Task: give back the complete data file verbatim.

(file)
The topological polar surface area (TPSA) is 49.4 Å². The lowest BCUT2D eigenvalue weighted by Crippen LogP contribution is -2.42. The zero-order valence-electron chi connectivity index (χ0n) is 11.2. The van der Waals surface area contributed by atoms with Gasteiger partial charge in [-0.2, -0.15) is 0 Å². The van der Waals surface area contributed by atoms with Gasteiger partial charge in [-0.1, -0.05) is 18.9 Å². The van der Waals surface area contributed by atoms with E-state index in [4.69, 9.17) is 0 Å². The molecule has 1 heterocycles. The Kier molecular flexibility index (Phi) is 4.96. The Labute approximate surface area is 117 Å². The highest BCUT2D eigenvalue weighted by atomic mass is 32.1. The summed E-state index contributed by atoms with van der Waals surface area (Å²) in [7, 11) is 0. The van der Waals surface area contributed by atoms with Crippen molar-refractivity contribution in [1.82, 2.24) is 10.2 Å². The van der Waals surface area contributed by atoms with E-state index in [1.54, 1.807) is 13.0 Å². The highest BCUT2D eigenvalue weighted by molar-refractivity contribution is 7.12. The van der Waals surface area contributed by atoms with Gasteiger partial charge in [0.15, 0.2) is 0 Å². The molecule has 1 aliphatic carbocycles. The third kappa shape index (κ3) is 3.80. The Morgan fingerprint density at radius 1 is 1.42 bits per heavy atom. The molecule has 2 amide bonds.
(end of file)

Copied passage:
The topological polar surface area (TPSA) is 49.4 Å². The lowest BCUT2D eigenvalue weighted by Crippen LogP contribution is -2.42. The zero-order valence-electron chi connectivity index (χ0n) is 11.2. The van der Waals surface area contributed by atoms with Gasteiger partial charge in [-0.2, -0.15) is 0 Å². The van der Waals surface area contributed by atoms with Gasteiger partial charge in [-0.1, -0.05) is 18.9 Å². The van der Waals surface area contributed by atoms with E-state index in [4.69, 9.17) is 0 Å². The molecule has 1 heterocycles. The Kier molecular flexibility index (Phi) is 4.96. The Labute approximate surface area is 117 Å². The highest BCUT2D eigenvalue weighted by atomic mass is 32.1. The summed E-state index contributed by atoms with van der Waals surface area (Å²) in [7, 11) is 0. The van der Waals surface area contributed by atoms with Crippen molar-refractivity contribution in [1.82, 2.24) is 10.2 Å². The van der Waals surface area contributed by atoms with E-state index in [1.54, 1.807) is 13.0 Å². The highest BCUT2D eigenvalue weighted by molar-refractivity contribution is 7.12. The van der Waals surface area contributed by atoms with Gasteiger partial charge in [0.15, 0.2) is 0 Å². The molecule has 1 aliphatic carbocycles. The third kappa shape index (κ3) is 3.80. The Morgan fingerprint density at radius 1 is 1.42 bits per heavy atom. The molecule has 2 amide bonds.